Croatia blocks Chapter 26, Serbian PM leaves Brussels

Croatia has blocked the opening of Chapter 26 in Serbia's EU accession negotiations, prompting Aleksandar Vucic to leave Brussels late on Monday.

Source: B92, Beta, Prva TV
(Getty Images, file)
(Getty Images, file)

The Serbian prime minister was in Brussels for a meeting with EU foreign policy chief Federica Mogherini, and intended to take part in the Serbia-EU Intergovernmental Conference (IGC) on Tuesday.

Only Serbian Minister without Portfolio for European Integration Jadranka Joksimovic remained in Brussels this evening after the rest of the delegation returned to Belgrade, B92's reporter has said.

After his meeting with Mogherini, Vucic described it as "difficult" and said he "stated his opinion about the behavior of the countries in the region."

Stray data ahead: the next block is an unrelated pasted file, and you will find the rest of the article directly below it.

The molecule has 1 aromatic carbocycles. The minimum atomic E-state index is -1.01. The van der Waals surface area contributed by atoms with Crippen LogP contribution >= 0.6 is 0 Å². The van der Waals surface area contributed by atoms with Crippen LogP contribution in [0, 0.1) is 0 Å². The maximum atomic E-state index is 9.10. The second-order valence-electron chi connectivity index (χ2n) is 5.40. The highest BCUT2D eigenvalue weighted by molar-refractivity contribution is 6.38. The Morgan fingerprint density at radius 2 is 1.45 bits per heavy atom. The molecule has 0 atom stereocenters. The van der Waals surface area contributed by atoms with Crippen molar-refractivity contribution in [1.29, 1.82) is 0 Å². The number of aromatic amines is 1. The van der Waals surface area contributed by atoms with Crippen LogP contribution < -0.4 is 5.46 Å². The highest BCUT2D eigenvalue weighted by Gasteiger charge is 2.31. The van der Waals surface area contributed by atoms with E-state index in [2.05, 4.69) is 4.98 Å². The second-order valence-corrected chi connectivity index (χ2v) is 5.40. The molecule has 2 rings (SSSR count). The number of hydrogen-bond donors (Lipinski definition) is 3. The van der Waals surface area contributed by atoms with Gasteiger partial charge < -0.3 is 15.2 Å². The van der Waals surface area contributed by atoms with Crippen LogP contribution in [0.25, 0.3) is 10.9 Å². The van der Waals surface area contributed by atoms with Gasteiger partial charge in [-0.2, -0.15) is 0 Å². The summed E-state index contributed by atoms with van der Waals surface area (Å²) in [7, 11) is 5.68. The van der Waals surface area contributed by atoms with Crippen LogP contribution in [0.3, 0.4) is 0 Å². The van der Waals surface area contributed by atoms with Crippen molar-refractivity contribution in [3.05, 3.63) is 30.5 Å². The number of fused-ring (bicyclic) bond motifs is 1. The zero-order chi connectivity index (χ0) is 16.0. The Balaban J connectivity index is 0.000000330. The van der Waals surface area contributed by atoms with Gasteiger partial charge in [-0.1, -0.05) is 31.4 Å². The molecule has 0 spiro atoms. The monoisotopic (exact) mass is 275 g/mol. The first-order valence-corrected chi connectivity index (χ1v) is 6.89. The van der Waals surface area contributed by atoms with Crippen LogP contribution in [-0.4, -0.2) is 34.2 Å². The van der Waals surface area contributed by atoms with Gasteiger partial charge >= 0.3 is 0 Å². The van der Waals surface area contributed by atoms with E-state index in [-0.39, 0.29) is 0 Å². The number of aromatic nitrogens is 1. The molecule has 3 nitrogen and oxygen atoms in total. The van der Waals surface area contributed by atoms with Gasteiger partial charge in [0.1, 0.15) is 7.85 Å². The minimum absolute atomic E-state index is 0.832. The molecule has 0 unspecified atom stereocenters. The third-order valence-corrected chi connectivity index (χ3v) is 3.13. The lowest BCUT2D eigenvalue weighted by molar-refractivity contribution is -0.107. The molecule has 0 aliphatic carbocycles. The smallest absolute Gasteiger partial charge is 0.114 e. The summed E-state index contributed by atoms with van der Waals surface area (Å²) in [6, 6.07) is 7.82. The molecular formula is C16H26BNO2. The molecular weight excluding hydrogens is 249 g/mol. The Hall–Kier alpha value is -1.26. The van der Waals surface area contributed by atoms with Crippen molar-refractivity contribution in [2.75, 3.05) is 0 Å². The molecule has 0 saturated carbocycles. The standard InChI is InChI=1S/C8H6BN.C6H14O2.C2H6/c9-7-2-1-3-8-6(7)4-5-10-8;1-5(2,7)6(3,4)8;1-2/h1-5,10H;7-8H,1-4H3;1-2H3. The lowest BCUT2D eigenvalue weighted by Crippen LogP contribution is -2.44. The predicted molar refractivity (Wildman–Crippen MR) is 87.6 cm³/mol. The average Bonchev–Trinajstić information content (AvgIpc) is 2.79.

He added that he "does not want to behave like some of his colleagues from the region and wants to take into account Serbia's interests."

Earlier in the day, Prva TV reported him as saying that he "has had enough" of Croatia's behavior.

"Serbia has all along been patient and tried not to react, but from now on we'll talk differently," said Vucic.

The European Union and Serbia will be tomorrow open Chapters 5 and 25 (public procurement and science) while Croatia will continue to block Chapter 26 on education and culture by insisting on previous requests to insert into the negotiations the issues related to the Croat minority in Serbia, and to the return of cultural goods.

This is what the Beta agency has been told by sources in the EU Council in Brussels, who added that the Slovak presidency was still considering the possibility to request the so-called written procedure that would see EU members declare themselves on opening Chapter 26, "with minor amendments."

Sources in Brussels, however, said it was unlikely that the "written procedure" might in fact be used.

The European Commission and other EU members are not inclined to accept Croatia's requirements related to Chapter 26 "because they believe these are not subject to chapters and membership negotiations, but should instead be solved at the bilateral level."


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